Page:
Brooklyn native A.S. Fleischman (Avron Zalmon Fleischman, 1920-2010), authored his first book in 1939 at the age of 19. In 1941, Fleischman joined the U.S. Navy Reserve and served near the Phillippines and China during WW2. After graduating from San Diego State, the author began writing children's books as Sid Fleischman. During his literary career, Fleischman wrote over 40 children's books, a feat that earned him critical praise with industry peers. However, what brings the author to Paperback Warrior is his short career as a crime-fiction and adventure writer.
Between 1948-1963, Fleischman wrote 10 genre fiction books that saw publication with the likes of Fawcett Gold Medal, Phoenix Press and Ace. His 1955 novel Blood Alley was adapted for cinema starring John Wayne and Lauren Bacall. My first experience with Fleischman is his last full novel, The Venetian Blonde, published by Fawcett Gold Medal in 1963.
The book stars Skelly, a former card-sharp who made a fortune dealing loaded hands to a Boston money man named Braque. After years of swift hands, Skelly's fingers fail Braque to the tune of $125,000. Unable to repay the error, Skelly begins to dodge Braque and his hired guns, a runaway trail that leads him to Venice Beach, California in hopes of a new start. But after trying a small hand of backroom poker, Skelly realizes his hands just aren't fast enough any longer. He needs a brand new con. Enter Evangeline.
Skelly, using the name Appleby, attempts to reconnect with an old friend. His wife, Evangeline, advises that her husband is out of the country on business. After learning of Skelly's financial woes, Evangeline throws him the perfect pitch. You see, she's a fake witch. A spiritualist. A medium. She dupes people out of money by faking the old smoke and mirrors séance trick. She's a cunning, greedy woman who runs the con game at the professional sounding Institute of Spirit Research. Here's the swindle: Evangeline has located an old millionaire who recently lost her nephew in a drowning accident. Evangeline proposes to Skelly that they collaborate on an unusual scheme. They can bring the millionaire's nephew back to life for a cool million. Skelly laughs at the proposal...until Evangeline shows him a mysterious young man she has locked away upstairs. Could this really be the drowned nephew?!?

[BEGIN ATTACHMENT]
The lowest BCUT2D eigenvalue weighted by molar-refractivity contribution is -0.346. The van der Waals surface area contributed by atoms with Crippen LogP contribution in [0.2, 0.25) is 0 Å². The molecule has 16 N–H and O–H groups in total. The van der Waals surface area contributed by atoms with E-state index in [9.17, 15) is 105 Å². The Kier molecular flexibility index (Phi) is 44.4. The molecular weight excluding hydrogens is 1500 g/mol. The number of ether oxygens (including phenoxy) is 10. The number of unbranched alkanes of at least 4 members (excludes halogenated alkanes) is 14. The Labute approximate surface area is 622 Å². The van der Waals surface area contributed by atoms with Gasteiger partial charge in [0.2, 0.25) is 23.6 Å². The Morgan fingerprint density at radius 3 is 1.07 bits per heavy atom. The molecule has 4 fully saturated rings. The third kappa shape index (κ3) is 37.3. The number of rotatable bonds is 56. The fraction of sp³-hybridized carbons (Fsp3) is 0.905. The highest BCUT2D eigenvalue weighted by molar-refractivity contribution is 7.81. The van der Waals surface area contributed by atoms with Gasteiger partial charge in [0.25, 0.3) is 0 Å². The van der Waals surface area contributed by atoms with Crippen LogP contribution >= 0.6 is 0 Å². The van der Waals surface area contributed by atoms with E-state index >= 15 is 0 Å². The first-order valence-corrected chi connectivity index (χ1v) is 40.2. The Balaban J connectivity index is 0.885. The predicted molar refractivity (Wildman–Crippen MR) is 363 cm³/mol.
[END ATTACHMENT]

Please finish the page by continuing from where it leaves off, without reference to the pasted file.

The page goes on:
My first experience with A.S. Fleischman was an absolute blast. Think of the heist formula perfected by the likes of Dan J. Marlowe or Lionel White and saturate it in Carter Brown's comedic seasoning. It's clear that the author emulates some of the writing style he used with his children's books, but adding all of the coarse characteristics one would find in a crime-noir novel of the 1960s – sex, murder and fraud. I also really enjoyed the nod to the western's hero's flaws. Skelly is essentially the fast gun who isn't quick enough anymore to compete with the buck-wild up and comers.
Skelly and Evangeline are both looking for that one big payoff so they can escape the con game business. They both want to walk the righteous path, but to do so they must put one fraud in front of the other. It's a deceitful path allowing the characters to really shine in their element. Fleischman also includes a homely but attractive beachnik. Think of the Times Square beatniks and their soundtrack of Jack Kerouac over groovy jazz. Replace it with a beach of your choice to the tunes of Jan & Dean. That's really the setting of The Venetian Blonde, a unique location and historical time period that just adds more originality and imagination to Fleischman's impressive adult-fiction send-off. In his last noir act, Fleischman delivered a memorable and masterful performance.
In 2016, Stark House Press reprinted this novel as a double with the author's 1952 crime-noir Look Behind You, Lady. You can buy a copy of that book HERE.